Michael Moutoussis

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Air Commodore

Michael Moutoussis
Michail Moutousis.jpg
Moutoussis c. 1912
Native name
Μιχαήλ Μουτούσης
Bornc. 1885
Erineos, Achaea, Kingdom of Greece
Died16 March 1956 (aged 70–71)
Athens, Kingdom of Greece
Years of service1912–1932
RankAir commodore
UnitHellenic Army Air Service

Michael Moutoussis (Greek: Μιχαήλ Μουτούσης, 1885 – 16 March 1956) was a Hellenic Army officer and pioneer of military aviation. Together with Aristeidis Moraitinis, he performed the first naval air mission in history during the Balkan Wars.[1][2]

Early career

Moutoussis c. 1913.

Moutoussis, originally an Engineers officer, became one of the first six Greek officers in 1912 that were selected to receive aviation training in France, in order to man the newly established aviation branch of the Hellenic Army.[3] In the following Balkan Wars (1912–1913) he initially carried out bombing missions on Turkish positions.[4] At the beginning of December 1912,[5] he was positioned in the Epirus front, where he performed various scouting and bombing operations in the region around Ioannina.[6] At the end of the month he was ordered to move to the Aegean front of the war, where he took part in the Battle of Lemnos.[7]

Reconnaissance over the Dardanelles

On 5 February [O.S. 24 January] 1913 a few days after the Greek naval victory at Lemnos, First Lieutenant Moutoussis and Ensign Aristeidis Moraitinis were ordered to spot the position of the retreated Ottoman fleet in the Dardanelles with their seaplane, a converted Maurice Farman MF.7. When they reached the Nara naval base they noted down the Turkish ships and installations. Additionally, before they left the area they dropped four bombs, but without inflicting any serious damage or casualties.[1] During the return flight an engine failure forced them down in the Aegean Sea and they were finally collected by the crew of the nearby Greek destroyer Velos.[8] This operation is regarded as the first naval-air operation in military history and was widely commented upon in the press, both Greek and international.[1][2]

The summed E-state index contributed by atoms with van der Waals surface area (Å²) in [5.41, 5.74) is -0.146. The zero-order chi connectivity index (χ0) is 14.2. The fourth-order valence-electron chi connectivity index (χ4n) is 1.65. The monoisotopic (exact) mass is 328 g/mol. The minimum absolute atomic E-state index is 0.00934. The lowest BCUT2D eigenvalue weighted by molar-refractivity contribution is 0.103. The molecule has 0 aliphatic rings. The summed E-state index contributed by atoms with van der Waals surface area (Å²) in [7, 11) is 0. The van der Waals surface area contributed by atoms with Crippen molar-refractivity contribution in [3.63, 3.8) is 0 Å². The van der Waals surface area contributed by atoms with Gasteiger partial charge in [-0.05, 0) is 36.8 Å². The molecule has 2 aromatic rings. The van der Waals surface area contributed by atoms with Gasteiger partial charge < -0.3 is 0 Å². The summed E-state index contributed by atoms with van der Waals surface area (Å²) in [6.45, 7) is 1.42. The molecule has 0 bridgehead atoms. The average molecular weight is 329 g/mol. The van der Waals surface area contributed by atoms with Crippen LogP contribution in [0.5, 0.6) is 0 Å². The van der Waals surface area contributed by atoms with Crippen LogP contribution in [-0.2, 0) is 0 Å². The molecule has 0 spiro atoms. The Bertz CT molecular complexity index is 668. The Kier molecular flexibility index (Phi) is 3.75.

The Farman MF.7 of Moutoussis and Moraitinis collected by Velos after their Dardanelles mission.

Moutoussis also participated in the Macedonian front of World War I as well as in the Greco-Turkish War (1919–1922), where he was positioned in Proussa Air Field.[9]


  1. ^ a b c Boyne, Walter J. (2002). Air Warfare: an International Encyclopedia: A-L. ABC-CLIO. pp. 66, 268. ISBN 978-1-57607-345-2.
  2. ^ a b "History: Balkan Wars". Hellenic Air Force. Archived from the original on 18 July 2009. Retrieved 3 May 2010.
  3. ^ "Michail Moutousis (The History of the Hellenic Airforce)". earlyaviators.com. Retrieved 3 May 2010.
  4. ^ Paris, Michael (1992). Manchester University Press ND. Manchester University Press ND. p. 112. ISBN 978-1-57607-345-2.
  5. ^ See pp. 248-256 of the article by Nikos D. Karabelas Etienne Labranche and Kostia Vlastos. Two war correspondents of Le Temps in Preveza during 1912-13, in Prevezanika Chronika, vol. 49-50, Preveza 2013, pp. 235-282.
  6. ^ "Aviation in War" (PDF). flightglobal.com. Retrieved 3 May 2010.
  7. ^ See the article by James S. Curlin in Prevezanika Chronika, vol. 49-50, 2013, pp. 283-320.
  8. ^ Jon Guttman (23 September 1998). "Air Attack Over the Dardanelles - Sidebar: September '98 Aviation History Feature". historynet.com. Retrieved 4 May 2010.
  9. ^ "History of the Hellenic Air Force", Vol. II, 1919-1929. Hellenic Air Force Publications .

External links